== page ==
Those who hired Bill Self as the fifth successor to Phog Allen didn't need a great deal in the way of either imagination or guts to pull the trigger. Self already had coached two schools into the Elite Eight, headed three Div. I programs and won 207 games.
In contrast, hiring Roy Williams took guts and an ability to forecast on the part of Bob Frederick, the man who pulled the trigger.
Frederick was part of the recent postgame ceremony in which Williams was honored for winning his 500th game. He presented "Ole Roy," as Williams has been known to call himself, with a Kansas jersey No. 418, symbolic of his victory total in 15 seasons in Lawrence.
Upon his return from dadgum North Carolina, Frederick was asked one more time to look back on his decision to hire the man who took Kansas to four Final Four appearances and two title games.
When Larry Brown bolted for the San Antonio Spurs after winning the national title at Kansas, Frederick's first call was to Dean Smith, who didn't tell him anything former KU coach Dick Harp hadn't already told him: Williams, Dean's No. 2 assistant, would make a great head coach.
A few months earlier at the Hall of Fame induction ceremony in Springfield, Mass., Frederick had been seated next to Harp, who by then was working as an administrative assistant to Smith.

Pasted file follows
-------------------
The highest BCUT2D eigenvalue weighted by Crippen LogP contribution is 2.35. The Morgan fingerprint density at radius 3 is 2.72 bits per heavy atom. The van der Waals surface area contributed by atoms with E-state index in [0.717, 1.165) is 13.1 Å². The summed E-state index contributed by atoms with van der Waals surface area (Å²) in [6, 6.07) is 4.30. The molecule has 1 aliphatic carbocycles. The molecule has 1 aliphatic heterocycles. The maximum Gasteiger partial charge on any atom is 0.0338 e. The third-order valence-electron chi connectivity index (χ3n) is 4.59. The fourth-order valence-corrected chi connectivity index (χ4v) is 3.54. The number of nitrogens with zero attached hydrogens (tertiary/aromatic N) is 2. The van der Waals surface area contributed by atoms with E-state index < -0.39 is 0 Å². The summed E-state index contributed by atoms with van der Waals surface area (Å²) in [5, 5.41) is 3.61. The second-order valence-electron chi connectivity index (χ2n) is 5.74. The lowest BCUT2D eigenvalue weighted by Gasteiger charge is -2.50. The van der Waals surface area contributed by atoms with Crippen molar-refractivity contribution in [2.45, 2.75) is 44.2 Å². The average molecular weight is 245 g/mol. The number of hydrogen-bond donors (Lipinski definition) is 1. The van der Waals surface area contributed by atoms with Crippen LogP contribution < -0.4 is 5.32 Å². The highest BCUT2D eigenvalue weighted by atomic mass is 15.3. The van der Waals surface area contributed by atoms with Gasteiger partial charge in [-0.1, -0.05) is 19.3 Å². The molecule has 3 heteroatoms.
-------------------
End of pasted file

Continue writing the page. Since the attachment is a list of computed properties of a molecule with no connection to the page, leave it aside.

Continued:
"All night long, Dick kept talking to me about Roy Williams," Frederick said. "At that time, Larry had said no to UCLA, so I figured we were good for at least another year. I wasn't thinking about the pros. I knew quite a bit about Roy from coach Smith and coach Harp. They talked about his work ethic, his ability to coach because he had been coaching a JV team there, his ability to discern talent and his general knowledge of the X's and O's."
Frederick said Smith wanted to talk only about Williams but knew that Smith would be honest about other candidates too because "he also cared about Kansas basketball in general."
Does he still?
"Absolutely," Frederick said of Smith.
But didn't he steal Williams back from KU?
"I understand how people feel that way, but I think he has a legitimate love for both institutions," said Frederick, who originally had asked Smith if he would be interested in coming back to Kansas and also talked to Gary Williams, then at Ohio State, but learned his goal was eventually to get back to Maryland, his alma mater.
At the end of his one-day visit to KU, Ole Roy had successfully recruited everyone on the search committee, and the decision was made that night to hire him.
More athletic directors should show the guts Frederick showed with that hire. The University of Minnesota, for example, will be in the market for a new coach at season's end. Bobby Knight's name is rumored. If that doesn't happen, why not Jerod Haase, who alternates with C.B. McGrath as the No. 3 assistant to Williams at North Carolina?
"He'd be a good choice," Frederick said. "Both Jerod and C.B. would be good choices."
Minnesota could do much worse than tapping a young branch from the Roy tree. Frederick certainly couldn't have done any better than he did in June of 1988.